“For now, let’s keep the door open to the idea that animals can be spiritual beings and let’s consider the evidence for such a claim,” says Dr. Bekoff. “Meager as it is, available evidence says, ‘Yes, animals can have spiritual experiences,’ and we need to conduct further research and engage in interdisciplinary discussions before we say that animals cannot and do not experience spirituality.”

What we understand about animals continues to mount: They pursue their own interests; they suffer physical and mental anguish when prevented from pursuing them; many live in complex social structures; they lead emotional lives of joy, sorrow, and empathy; some likely experience spiritual moments. The moral implications are staggering for a species (ours) that persists in seeing other species as mere commodities in units of tens of millions rather than as distinct individuals with desires and feelings.

It falls to us—the humans who care, you who are reading—to grasp the issue, formulate the argument, then stand up and make it—peacefully, persistently. At any given moment—at this very moment—tens of millions of sentient animals are suffering physical pain and mental distress in factory farms, banks of research cages, fur farms, and in other myriad horrors we’ve devised for them in the service of human profit and pleasure. Now add to these horrors the possibility of moments of crushing spiritual despair. It means nothing to the animals that we humans now understand this possibility; nor will our new insight change their lives in the next hour, month, or longer.

If we consider ourselves moral beings, however, it should change everything for us.______________________________________________________________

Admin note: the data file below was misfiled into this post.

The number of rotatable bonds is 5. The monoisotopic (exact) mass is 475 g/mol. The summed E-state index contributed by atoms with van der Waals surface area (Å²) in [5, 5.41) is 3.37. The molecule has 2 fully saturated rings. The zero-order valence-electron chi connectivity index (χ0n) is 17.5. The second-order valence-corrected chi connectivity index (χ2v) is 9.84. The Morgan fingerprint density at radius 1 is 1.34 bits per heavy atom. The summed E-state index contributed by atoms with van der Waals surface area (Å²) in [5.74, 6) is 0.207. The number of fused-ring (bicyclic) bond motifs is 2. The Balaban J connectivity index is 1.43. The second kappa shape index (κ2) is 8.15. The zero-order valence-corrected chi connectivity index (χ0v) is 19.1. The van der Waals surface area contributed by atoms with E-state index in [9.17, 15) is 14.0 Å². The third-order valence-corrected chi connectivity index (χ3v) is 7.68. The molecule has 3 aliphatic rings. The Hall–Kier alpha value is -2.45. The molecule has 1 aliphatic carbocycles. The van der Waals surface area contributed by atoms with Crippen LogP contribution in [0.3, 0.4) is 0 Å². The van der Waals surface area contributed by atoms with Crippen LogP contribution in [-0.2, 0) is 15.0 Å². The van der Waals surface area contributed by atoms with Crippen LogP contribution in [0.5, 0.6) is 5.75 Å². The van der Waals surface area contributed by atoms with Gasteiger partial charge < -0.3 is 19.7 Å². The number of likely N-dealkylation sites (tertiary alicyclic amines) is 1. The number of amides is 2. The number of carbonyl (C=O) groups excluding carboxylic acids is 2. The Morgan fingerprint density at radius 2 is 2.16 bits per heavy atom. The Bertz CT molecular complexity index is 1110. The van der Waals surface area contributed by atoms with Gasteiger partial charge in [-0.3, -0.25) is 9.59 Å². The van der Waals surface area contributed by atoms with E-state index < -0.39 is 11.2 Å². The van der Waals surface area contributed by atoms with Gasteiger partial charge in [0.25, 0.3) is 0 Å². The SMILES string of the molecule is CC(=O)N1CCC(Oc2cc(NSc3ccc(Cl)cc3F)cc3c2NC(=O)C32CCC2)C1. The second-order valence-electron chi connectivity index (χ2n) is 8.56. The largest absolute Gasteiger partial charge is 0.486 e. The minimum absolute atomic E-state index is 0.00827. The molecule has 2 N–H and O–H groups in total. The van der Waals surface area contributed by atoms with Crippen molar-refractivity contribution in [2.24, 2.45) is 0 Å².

PUPPY MILL LEGISLATION PASSES – Missouri voters on election day approved a ballot measure aimed at ridding the state of its reputation as the nation’s puppy mill capital. Some of the new requirements tell you just how bad things were—now required: daily feeding and yearly vet exams—but also included: females are not to be bred more than twice in 18 months, and must be kept indoors with unrestricted access to outdoor exercise yards. Read about it here.

WILDLIFE SERVICES admits in newly-released data that it exterminated 4.1 million animals and destroyed 18,000 more in 2009. This includes 27,314 beavers; 988,577 blackbirds; and 114,522 mammalian carnivores, including 1,775 bobcats, 82,097 coyotes, 480 wolves, 571 river otters, and 443 black bears. Read more here.

GENTLE THANKSGIVING – For a truly peaceful plate at Thanksgiving, check out the info and recipes at Gentle Thanksgiving. For Missoula’s own Gentle Thanksgiving dinner (it will have already occurred by the time you receive this), click here.

“I detect…a little bit of moral self-indulgence in these grand displays of clemency. Like America’s annual presidential turkey pardon…(it is) the modern, inverted version of the animal sacrifice: We raise a live one up to the gods, and then kill all the rest.” Matthew Scully, Dominion: The Power of Man, the Suffering of Animals, and the Call to Mercy, 2002

LEAVING YOU WITH A SMILE: For lovers of dogs, Boston (the ‘70s rock band), and shelter adoptions: http://www.dogwork.com/feeling/

Remember to contact Other Nations to receive our updates and e-news. Happy Thanksgiving! ____________________________________________________________________________________________

OTHER NATIONS – OUR NAME
We need another and a wiser and perhaps a more mystical concept of animals. Remote from universal nature, and living by complicated artifice, man in civilization surveys the creature through the glass of his knowledge and sees thereby a feather magnified and the whole image in distortion. We patronize them for their incompleteness, for their tragic fate of having taken form so far below ourselves. And therein we err, and greatly err. For the animal shall not be measured by man. In a world older and more complete than ours they move finished and complete, gifted with extensions of the senses we have lost or never attained, living by voices we shall never hear. They are not brethren, they are not underlings; they are other nations, caught with ourselves in the net of life and time, fellow prisoners of the splendour and travail of the earth.
~Henry Beston, The Outermost House, 1928